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NetActuate leaders were privileged to attend ICANN63 in Barcelona, a gathering marking 20 years since ICANN (The Internet Corporation for Assigned Names and Numbers) was founded. ICANN brings together government policy makers and the technical community to manage unique identifiers on the internet – or in other words, your .com’s, .co.uk’s, .business and even .emoji’s. A helpful explanation of what ICANN and IANA (The Internet Assigned Numbers Authority) do can be found on their website:

To reach another person on the Internet you have to type an address into your computer — a name or a number. That address must be unique so computers know where to find each other. ICANN coordinates these unique identifiers across the world. Without that coordination, we wouldn’t have one global Internet.

 

In more technical terms, the Internet Corporation for Assigned Names and Numbers (ICANN) helps coordinate the Internet Assigned Numbers Authority (IANA) functions, which are key technical services critical to the continued operations of the Internet’s underlying address book, the Domain Name System (DNS).

The 63rd gathering of ICANN was opened with inspiring words of ICANN CEO and president Göran Marby:

“It takes 14 days, a one week meeting. We have 320+ sessions. We have 3000+ people from 140 countries. We are not a government. We’re nothing like anyone else. We’re a pure, multi-stakeholder model where we solve problems that no one has encountered before in world history. And we do that by consensus. By bottom-up, by discussions, and by agreeing. This is one of the world’s biggest peace projects in practice. “

The foundational tools and infrastructure that make the internet work, such as DNS and undersea fiber optic cables, are often overlooked or not well understood by the public at large. We were struck by how this overlooked technology motivated a relatively small group of people to build and grow something as important as an organization like ICANN.

(Photo – Paul Wilson talks about Jon Postel, who was instrumental in ICANN being established and becoming what it is today.) Just two years ago the handover of IANA from the US government to ICANN was completed, and ICANN continues to move full steam ahead, solving important and critical issues related to the coordination of unique identifiers.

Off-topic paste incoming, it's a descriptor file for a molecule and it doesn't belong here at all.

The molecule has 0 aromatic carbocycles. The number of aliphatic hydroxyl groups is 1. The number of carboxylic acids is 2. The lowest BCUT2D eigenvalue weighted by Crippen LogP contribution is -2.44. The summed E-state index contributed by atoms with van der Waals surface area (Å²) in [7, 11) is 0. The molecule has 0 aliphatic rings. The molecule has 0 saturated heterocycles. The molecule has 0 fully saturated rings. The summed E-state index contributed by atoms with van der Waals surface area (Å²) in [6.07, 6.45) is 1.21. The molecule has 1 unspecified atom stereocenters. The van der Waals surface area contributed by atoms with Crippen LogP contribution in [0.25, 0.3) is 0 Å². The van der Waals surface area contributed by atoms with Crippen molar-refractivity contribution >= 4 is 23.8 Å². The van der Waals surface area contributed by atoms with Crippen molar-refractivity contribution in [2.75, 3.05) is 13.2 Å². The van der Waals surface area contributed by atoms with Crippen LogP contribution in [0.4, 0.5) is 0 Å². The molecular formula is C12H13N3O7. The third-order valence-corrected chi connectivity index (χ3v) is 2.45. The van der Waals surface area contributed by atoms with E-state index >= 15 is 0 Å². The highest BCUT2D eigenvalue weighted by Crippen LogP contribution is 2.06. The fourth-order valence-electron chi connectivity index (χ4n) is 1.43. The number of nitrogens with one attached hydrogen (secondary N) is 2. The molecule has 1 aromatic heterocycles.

As network and internet providers in this community, it was good to learn more about the policy side that helps keep the internet organized, the ideas that drive our business forward, and make our work possible.

At their core, ICANN gatherings are a meeting of the minds. On the policy side, we learned about the GDPR process and how it has impacted registrars, about ICANN’s budget and five-year planning, their new vision statement, and more. As engineers, we focused our learning more narrowly on the technical track of the meeting.

Part of ICANN63 was a smaller gathering of the ccnSO (Country Code Names Supporting Organisation). NetActuate’s Greg Wallace presented to an audience of over 100 about Anycast, Peering, and Sinkholes. This talk focused on what to do when a network is anycasting over internet exchanges, and experiences a sudden, unexpected shift of network traffic to a different part of the world – such as a user request from Germany being routed to South Africa instead of France.

Included in the ccnSO were several interesting topics, including Zone Poisoning by Maciej Korczyński, Next Generation Firewalls by Johannes Loxen, Running a Bug Bounty Program by Gavin Brown. One of our customers, Brett Carr from Nominet, presented Anycast in the Cloud which highlighted how Nominet built an global anycast network on NetActuate’s platform, and then connected it into the cloud to ensure fast, reliable resolution of URLs ending in “.uk.”’

ICANN63’s events also included a DNSSEC workshop that lasted almost a full day. According to ICANN:

“Recently vulnerabilities in the DNS were discovered that allow an attacker to hijack this process of looking some one up or looking a site up on the Internet using their name. The purpose of the attack is to take control of the session to, for example, send the user to the hijacker’s own deceptive web site for account and password collection.”

DNSSEC (Domain Name System Security Extensions), are a way to address this threat. Although everyone knows that DNSSEC is critical, adoption has been slow for a number of both business and technical reasons.

During our time at ICANN63, we had a chance to meet with our customers and spend time learning more about their new products and services. At NetActuate, our goal is to provide foundational services that empower our customer’s platforms, connecting their products and services with the lowest possible latency to communities around the world. It’s amazing to be a trusted connectivity and infrastructure partner to so many different businesses, each with their own unique approach to solving their customer’s problems, and delivering world class service.

We’re looking forward to attending ICANN64 and participating more in the community. Thanks to ICANN for including us, as well as the ccNSO for asking us to speak. (In photo below, are L-R, Greg Wallace, Sandy Bhargavi, and Mark Mahle.)